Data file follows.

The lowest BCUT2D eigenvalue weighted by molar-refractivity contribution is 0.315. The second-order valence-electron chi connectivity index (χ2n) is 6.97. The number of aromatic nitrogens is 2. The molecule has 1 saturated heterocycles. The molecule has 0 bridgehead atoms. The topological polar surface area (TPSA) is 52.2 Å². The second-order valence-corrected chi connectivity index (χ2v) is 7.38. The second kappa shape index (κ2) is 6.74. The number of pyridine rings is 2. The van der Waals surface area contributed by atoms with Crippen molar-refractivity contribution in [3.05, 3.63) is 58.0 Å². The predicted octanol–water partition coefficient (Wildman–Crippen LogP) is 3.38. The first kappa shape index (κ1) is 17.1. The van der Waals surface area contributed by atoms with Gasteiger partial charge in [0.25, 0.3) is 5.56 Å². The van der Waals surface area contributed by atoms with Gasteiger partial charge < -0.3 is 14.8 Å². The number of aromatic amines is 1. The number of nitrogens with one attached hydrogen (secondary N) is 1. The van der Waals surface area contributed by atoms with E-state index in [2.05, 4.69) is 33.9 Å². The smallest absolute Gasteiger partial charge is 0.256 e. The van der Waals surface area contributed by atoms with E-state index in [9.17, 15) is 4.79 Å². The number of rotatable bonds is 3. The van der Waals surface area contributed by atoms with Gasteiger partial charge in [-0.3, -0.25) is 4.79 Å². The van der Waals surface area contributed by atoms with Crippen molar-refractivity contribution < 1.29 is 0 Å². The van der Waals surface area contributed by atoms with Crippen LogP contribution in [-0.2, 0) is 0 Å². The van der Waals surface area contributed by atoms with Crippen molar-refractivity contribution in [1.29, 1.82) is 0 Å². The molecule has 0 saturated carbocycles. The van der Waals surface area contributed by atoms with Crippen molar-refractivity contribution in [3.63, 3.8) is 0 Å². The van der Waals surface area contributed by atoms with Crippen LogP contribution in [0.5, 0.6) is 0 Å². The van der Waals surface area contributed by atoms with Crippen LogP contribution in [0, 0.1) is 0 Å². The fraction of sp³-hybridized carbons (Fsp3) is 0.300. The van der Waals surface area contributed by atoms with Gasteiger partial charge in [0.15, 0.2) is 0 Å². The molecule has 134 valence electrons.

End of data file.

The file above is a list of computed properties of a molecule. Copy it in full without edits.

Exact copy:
The lowest BCUT2D eigenvalue weighted by molar-refractivity contribution is 0.315. The second-order valence-electron chi connectivity index (χ2n) is 6.97. The number of aromatic nitrogens is 2. The molecule has 1 saturated heterocycles. The molecule has 0 bridgehead atoms. The topological polar surface area (TPSA) is 52.2 Å². The second-order valence-corrected chi connectivity index (χ2v) is 7.38. The second kappa shape index (κ2) is 6.74. The number of pyridine rings is 2. The van der Waals surface area contributed by atoms with Crippen molar-refractivity contribution in [3.05, 3.63) is 58.0 Å². The predicted octanol–water partition coefficient (Wildman–Crippen LogP) is 3.38. The first kappa shape index (κ1) is 17.1. The van der Waals surface area contributed by atoms with Gasteiger partial charge in [0.25, 0.3) is 5.56 Å². The van der Waals surface area contributed by atoms with Gasteiger partial charge < -0.3 is 14.8 Å². The number of aromatic amines is 1. The number of nitrogens with one attached hydrogen (secondary N) is 1. The van der Waals surface area contributed by atoms with E-state index in [2.05, 4.69) is 33.9 Å². The smallest absolute Gasteiger partial charge is 0.256 e. The van der Waals surface area contributed by atoms with E-state index in [9.17, 15) is 4.79 Å². The number of rotatable bonds is 3. The van der Waals surface area contributed by atoms with Gasteiger partial charge in [-0.3, -0.25) is 4.79 Å². The van der Waals surface area contributed by atoms with Crippen molar-refractivity contribution < 1.29 is 0 Å². The van der Waals surface area contributed by atoms with Crippen LogP contribution in [-0.2, 0) is 0 Å². The van der Waals surface area contributed by atoms with Crippen molar-refractivity contribution in [1.29, 1.82) is 0 Å². The molecule has 0 saturated carbocycles. The van der Waals surface area contributed by atoms with Crippen molar-refractivity contribution in [3.63, 3.8) is 0 Å². The van der Waals surface area contributed by atoms with Crippen LogP contribution in [0.5, 0.6) is 0 Å². The van der Waals surface area contributed by atoms with Crippen LogP contribution in [0, 0.1) is 0 Å². The fraction of sp³-hybridized carbons (Fsp3) is 0.300. The van der Waals surface area contributed by atoms with Gasteiger partial charge in [0.15, 0.2) is 0 Å². The molecule has 134 valence electrons.